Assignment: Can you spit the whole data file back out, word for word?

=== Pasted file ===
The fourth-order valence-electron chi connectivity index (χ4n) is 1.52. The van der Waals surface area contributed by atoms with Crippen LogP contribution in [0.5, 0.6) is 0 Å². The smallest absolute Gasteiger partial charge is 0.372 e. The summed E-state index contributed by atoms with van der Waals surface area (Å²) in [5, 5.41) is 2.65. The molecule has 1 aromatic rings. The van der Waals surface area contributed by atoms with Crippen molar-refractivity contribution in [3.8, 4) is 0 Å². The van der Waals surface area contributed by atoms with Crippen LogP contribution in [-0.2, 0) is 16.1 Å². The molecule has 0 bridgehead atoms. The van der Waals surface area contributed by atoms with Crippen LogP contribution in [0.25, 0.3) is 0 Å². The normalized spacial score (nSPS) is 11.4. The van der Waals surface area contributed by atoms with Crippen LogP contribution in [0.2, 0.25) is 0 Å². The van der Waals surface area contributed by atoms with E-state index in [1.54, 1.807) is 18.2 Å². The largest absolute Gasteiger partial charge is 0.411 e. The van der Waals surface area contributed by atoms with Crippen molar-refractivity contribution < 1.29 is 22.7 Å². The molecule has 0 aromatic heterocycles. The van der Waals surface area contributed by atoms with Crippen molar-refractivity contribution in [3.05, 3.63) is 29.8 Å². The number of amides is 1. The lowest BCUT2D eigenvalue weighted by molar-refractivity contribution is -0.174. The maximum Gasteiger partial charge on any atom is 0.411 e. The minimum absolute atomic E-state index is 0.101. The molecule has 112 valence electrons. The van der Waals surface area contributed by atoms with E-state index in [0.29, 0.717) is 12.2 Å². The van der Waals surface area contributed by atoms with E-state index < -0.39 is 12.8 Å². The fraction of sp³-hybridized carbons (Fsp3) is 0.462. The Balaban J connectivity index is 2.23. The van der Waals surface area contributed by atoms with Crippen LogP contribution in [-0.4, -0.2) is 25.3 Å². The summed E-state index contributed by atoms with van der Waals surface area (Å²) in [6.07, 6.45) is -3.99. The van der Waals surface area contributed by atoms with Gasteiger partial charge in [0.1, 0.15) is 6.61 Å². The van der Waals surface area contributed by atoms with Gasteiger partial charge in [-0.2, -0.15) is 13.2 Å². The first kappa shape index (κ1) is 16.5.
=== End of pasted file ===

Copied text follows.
The fourth-order valence-electron chi connectivity index (χ4n) is 1.52. The van der Waals surface area contributed by atoms with Crippen LogP contribution in [0.5, 0.6) is 0 Å². The smallest absolute Gasteiger partial charge is 0.372 e. The summed E-state index contributed by atoms with van der Waals surface area (Å²) in [5, 5.41) is 2.65. The molecule has 1 aromatic rings. The van der Waals surface area contributed by atoms with Crippen molar-refractivity contribution in [3.8, 4) is 0 Å². The van der Waals surface area contributed by atoms with Crippen LogP contribution in [-0.2, 0) is 16.1 Å². The molecule has 0 bridgehead atoms. The van der Waals surface area contributed by atoms with Crippen LogP contribution in [0.25, 0.3) is 0 Å². The normalized spacial score (nSPS) is 11.4. The van der Waals surface area contributed by atoms with Crippen LogP contribution in [0.2, 0.25) is 0 Å². The van der Waals surface area contributed by atoms with E-state index in [1.54, 1.807) is 18.2 Å². The largest absolute Gasteiger partial charge is 0.411 e. The van der Waals surface area contributed by atoms with Crippen molar-refractivity contribution < 1.29 is 22.7 Å². The molecule has 0 aromatic heterocycles. The van der Waals surface area contributed by atoms with Crippen molar-refractivity contribution in [3.05, 3.63) is 29.8 Å². The number of amides is 1. The lowest BCUT2D eigenvalue weighted by molar-refractivity contribution is -0.174. The maximum Gasteiger partial charge on any atom is 0.411 e. The minimum absolute atomic E-state index is 0.101. The molecule has 112 valence electrons. The van der Waals surface area contributed by atoms with E-state index in [0.29, 0.717) is 12.2 Å². The van der Waals surface area contributed by atoms with E-state index < -0.39 is 12.8 Å². The fraction of sp³-hybridized carbons (Fsp3) is 0.462. The Balaban J connectivity index is 2.23. The van der Waals surface area contributed by atoms with Crippen LogP contribution in [-0.4, -0.2) is 25.3 Å². The summed E-state index contributed by atoms with van der Waals surface area (Å²) in [6.07, 6.45) is -3.99. The van der Waals surface area contributed by atoms with Gasteiger partial charge in [0.1, 0.15) is 6.61 Å². The van der Waals surface area contributed by atoms with Gasteiger partial charge in [-0.2, -0.15) is 13.2 Å². The first kappa shape index (κ1) is 16.5.